The Way I Spent the End of the World
Not to take anything away from the achievements of the Romanian New Wave, but the fact that these sublime, modest, inconclusive, off-the-cuff, on-the-shoulder movies are currently considered the global-fest cat’s meow is, I think, indicative of how far mainstream cinema has strayed from anything substantive, engaging, convincing or resonant. Only in contrast to the dominance of all-digital superheroes, all-digital war epics, all-digital pubertal-sorcery franchises, abbreviated AVID-edited syntax, endless TV show reincarnations, ad infinitum, in other words, the continued evolution of movies from a three-dimensional art form to an infantilized content stream fit for house pets, only in contrast to this could the Romanian films, as adroit and wizened as they may be, cause a cultural buzzquake in the world’s film festival coverage. Covering the moment for The Boston Phoenix, I’ve seen Cristi Puiu’s Stuff and Dough, Cigarettes and Coffee and of course The Death of Mr. Lazarescu, Corneliu Porumboiu’s 12:08 East of Bucharest (just out on DVD), Christian Mungiu’s Four Months, Three Weeks and Two Days (coming theatrically in January), Christian Nemescu’s California Dreamin’ and Marinela from P7, Catalin Mitulescu’s Traffic and The Way I Spent the End of the World (due to us in some form in 2008), and Radu Jude’s The Tube with a Hat, and I’ve come to think that without the context of a hypercommercialized mainstream to backlight it, the "wave" would’ve made a mild splash at best; indeed, if it had emerged in the ‘60s, beside the French, the Czechs, the Polish, the Hungarians and the Soviets, we might not’ve heard about it at all.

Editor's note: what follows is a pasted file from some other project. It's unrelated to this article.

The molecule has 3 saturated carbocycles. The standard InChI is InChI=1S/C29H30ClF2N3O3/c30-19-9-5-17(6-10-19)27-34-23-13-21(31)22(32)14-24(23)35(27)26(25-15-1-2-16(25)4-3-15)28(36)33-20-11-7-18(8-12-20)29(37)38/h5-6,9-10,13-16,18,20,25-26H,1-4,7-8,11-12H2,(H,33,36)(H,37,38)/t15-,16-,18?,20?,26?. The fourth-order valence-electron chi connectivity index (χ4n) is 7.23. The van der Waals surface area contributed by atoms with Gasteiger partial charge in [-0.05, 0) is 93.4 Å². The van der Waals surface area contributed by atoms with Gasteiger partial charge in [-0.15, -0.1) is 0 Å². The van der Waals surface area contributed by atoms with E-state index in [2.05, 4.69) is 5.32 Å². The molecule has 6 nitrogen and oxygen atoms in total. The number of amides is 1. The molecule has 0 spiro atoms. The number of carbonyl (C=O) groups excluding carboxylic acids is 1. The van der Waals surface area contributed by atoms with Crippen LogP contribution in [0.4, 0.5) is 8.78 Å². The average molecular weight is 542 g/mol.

This doesn’t detract from the films, necessarily – several of them are among the recent best, and all are rigorous and adept and sober, as well as being appallingly eloquent about their culture’s time and place. The Romanians have studied their Rossellini, De Sica, early Godard, Cassavetes, American New Wave hits, late Hou, late Loach, mid-90s French film, and Lucien Pintille. And make no mistake, I’m thankful they exist, and that they exist now. But where’s the masterpiece? Who’ll proclaim any of the filmmakers, with their handheld imagery, slice-of-dire-life scenarios and mild sense of invention, to be the next Rivette, the next Wajda, the next Jancso, the next Kiarostami? Are we just agog at any new film that seems to visually portray contemporary life with a righteous and unsentimental sense of accuracy?
I haven’t come to honor the Romanians – everyone, including me, has done that elsewhere – nor to bury them, but to consider perhaps if in fact the grade curve for an international "new wave" isn’t a little busted, if in fact we love the Romanians not so much for what they are, but for what they aren’t – they aren’t 300 or Wild Hogs or Next or Across the Universe (or even Curse of the Golden Flower or Babel or The History Boys or My Best Friend, etc.). New waves have always, I think, thrived on proving antithetical to the commercial pap, but the dynamic may be experiencing its clearest test case, its defining moment, when the films need do little more to catch the breath of cinephiles than stand in the middle of a lower-class kitchen and record the light honestly and the people without bullshit.